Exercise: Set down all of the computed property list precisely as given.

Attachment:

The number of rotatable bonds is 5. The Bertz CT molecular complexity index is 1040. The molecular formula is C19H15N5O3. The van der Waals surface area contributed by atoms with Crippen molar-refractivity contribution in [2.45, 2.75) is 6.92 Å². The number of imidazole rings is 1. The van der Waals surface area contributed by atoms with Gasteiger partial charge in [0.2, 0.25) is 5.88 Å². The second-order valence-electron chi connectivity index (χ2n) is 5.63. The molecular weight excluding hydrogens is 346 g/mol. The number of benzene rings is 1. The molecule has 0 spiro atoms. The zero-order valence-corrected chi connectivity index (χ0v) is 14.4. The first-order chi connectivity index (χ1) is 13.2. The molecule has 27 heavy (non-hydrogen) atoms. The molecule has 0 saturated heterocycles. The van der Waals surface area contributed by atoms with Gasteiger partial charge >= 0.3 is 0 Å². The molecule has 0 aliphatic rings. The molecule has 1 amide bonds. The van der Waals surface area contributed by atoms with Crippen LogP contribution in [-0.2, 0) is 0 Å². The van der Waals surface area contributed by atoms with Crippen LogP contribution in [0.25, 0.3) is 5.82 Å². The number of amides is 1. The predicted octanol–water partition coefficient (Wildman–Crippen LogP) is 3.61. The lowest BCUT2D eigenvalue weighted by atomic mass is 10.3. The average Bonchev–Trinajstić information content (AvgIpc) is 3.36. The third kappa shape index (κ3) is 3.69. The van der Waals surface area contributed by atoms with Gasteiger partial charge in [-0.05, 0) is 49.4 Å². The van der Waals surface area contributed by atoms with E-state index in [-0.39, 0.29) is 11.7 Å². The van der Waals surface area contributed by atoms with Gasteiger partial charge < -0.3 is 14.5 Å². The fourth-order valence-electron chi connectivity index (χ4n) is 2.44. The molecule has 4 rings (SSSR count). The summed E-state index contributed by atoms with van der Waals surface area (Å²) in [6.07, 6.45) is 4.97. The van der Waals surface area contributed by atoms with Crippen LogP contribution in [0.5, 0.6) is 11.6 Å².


The number of rotatable bonds is 5. The Bertz CT molecular complexity index is 1040. The molecular formula is C19H15N5O3. The van der Waals surface area contributed by atoms with Crippen molar-refractivity contribution in [2.45, 2.75) is 6.92 Å². The number of imidazole rings is 1. The van der Waals surface area contributed by atoms with Gasteiger partial charge in [0.2, 0.25) is 5.88 Å². The second-order valence-electron chi connectivity index (χ2n) is 5.63. The molecular weight excluding hydrogens is 346 g/mol. The number of benzene rings is 1. The molecule has 0 spiro atoms. The zero-order valence-corrected chi connectivity index (χ0v) is 14.4. The first-order chi connectivity index (χ1) is 13.2. The molecule has 27 heavy (non-hydrogen) atoms. The molecule has 0 saturated heterocycles. The van der Waals surface area contributed by atoms with Gasteiger partial charge >= 0.3 is 0 Å². The molecule has 0 aliphatic rings. The molecule has 1 amide bonds. The van der Waals surface area contributed by atoms with Crippen LogP contribution in [-0.2, 0) is 0 Å². The van der Waals surface area contributed by atoms with Crippen LogP contribution in [0.25, 0.3) is 5.82 Å². The number of amides is 1. The predicted octanol–water partition coefficient (Wildman–Crippen LogP) is 3.61. The lowest BCUT2D eigenvalue weighted by atomic mass is 10.3. The average Bonchev–Trinajstić information content (AvgIpc) is 3.36. The third kappa shape index (κ3) is 3.69. The van der Waals surface area contributed by atoms with Gasteiger partial charge in [-0.05, 0) is 49.4 Å². The van der Waals surface area contributed by atoms with E-state index in [-0.39, 0.29) is 11.7 Å². The van der Waals surface area contributed by atoms with Gasteiger partial charge < -0.3 is 14.5 Å². The fourth-order valence-electron chi connectivity index (χ4n) is 2.44. The molecule has 4 rings (SSSR count). The summed E-state index contributed by atoms with van der Waals surface area (Å²) in [6.07, 6.45) is 4.97. The van der Waals surface area contributed by atoms with Crippen LogP contribution in [0.5, 0.6) is 11.6 Å².